Preferably with large windows, hardwood floors and enough room in the kitchen for two cooks. I don’t think that’s too much to ask, is it?
It’s not as if I’m looking for a cantilevered house built over a waterfall, or an 8,000-acre estate in the mountains of North Carolina with grounds designed by Frederick Law Olmstead. I don’t need a house with a séance room and a host of secret passageways; in fact, the fewer secret passageways, the better. And who wants to clean 61 bathrooms? Not me. Nor do I do windows.
And while I can appreciate historic homes of all sorts, no one famous needs to have lived in or visited my [as-yet-undetected] house before, whether a founding father or a king. I certainly wouldn’t complain about an apartment in a building inspired by marine life and bones by one of my favorite architects, but truly my sights are set in a more practical, and local, realm.
Lastly, I may be a bit of an environmentalist, but I’m realistic enough to know that my chances of finding an earth house, straw bale construction, or a home made entirely of scrap and salvaged materials to rent within the City of Pittsburgh and closely-neighboring boroughs are pretty darn slim. Nor am I ready to go off the grid at the moment, not too likely anywhere I’m looking. I’ll just keep exploring the latest options here at the library until life takes me somewhere I would never expect.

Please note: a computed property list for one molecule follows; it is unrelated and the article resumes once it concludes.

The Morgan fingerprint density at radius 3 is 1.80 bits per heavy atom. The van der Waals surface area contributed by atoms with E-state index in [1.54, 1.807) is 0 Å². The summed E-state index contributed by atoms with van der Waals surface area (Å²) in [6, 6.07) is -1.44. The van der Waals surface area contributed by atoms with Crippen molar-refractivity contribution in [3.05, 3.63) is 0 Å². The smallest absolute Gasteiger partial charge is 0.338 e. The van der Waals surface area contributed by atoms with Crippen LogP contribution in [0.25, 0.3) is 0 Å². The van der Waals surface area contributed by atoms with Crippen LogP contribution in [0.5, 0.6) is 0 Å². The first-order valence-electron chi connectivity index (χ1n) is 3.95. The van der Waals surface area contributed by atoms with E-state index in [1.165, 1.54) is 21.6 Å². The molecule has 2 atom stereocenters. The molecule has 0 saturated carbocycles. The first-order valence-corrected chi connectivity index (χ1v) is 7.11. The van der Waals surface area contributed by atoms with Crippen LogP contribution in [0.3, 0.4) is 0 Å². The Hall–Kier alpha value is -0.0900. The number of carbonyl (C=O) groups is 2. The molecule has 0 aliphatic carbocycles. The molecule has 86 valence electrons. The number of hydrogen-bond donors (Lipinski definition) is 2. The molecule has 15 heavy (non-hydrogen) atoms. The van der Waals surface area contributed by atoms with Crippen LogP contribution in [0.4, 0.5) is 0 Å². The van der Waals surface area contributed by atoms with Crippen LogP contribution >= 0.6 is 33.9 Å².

5 responses to “ISO: 3 bedroom, 2 bathroom home”
I never realized that in some Pennsylvania State Parks, “Yurts are avaialble for rent the second weekend in April through the first weekend in November.” (http://www.dcnr.state.pa.us/stateparks/parks/yellowcreek.aspx)
Best of luck! When I begin my search (someday) I will want as MANY secret passageways as possible.
You should obviously look in Beechview. Awesome houses at amazing prices.
I have one of these houses except for the kitchen. If I could do it all over again I’d pay more attention to the kitchen.
Mark, Yay for yurts!
Wes, perhaps I’m pickier than I’d like to admit… I’m trying to keep my river-crossing to a minimum.
Mary, if you ever decide to do anything different with your kitchen, I highly recommend Kitchens for Cooks, by Deborah Krasner. I found it inspiring when paying attention to my current kitchen.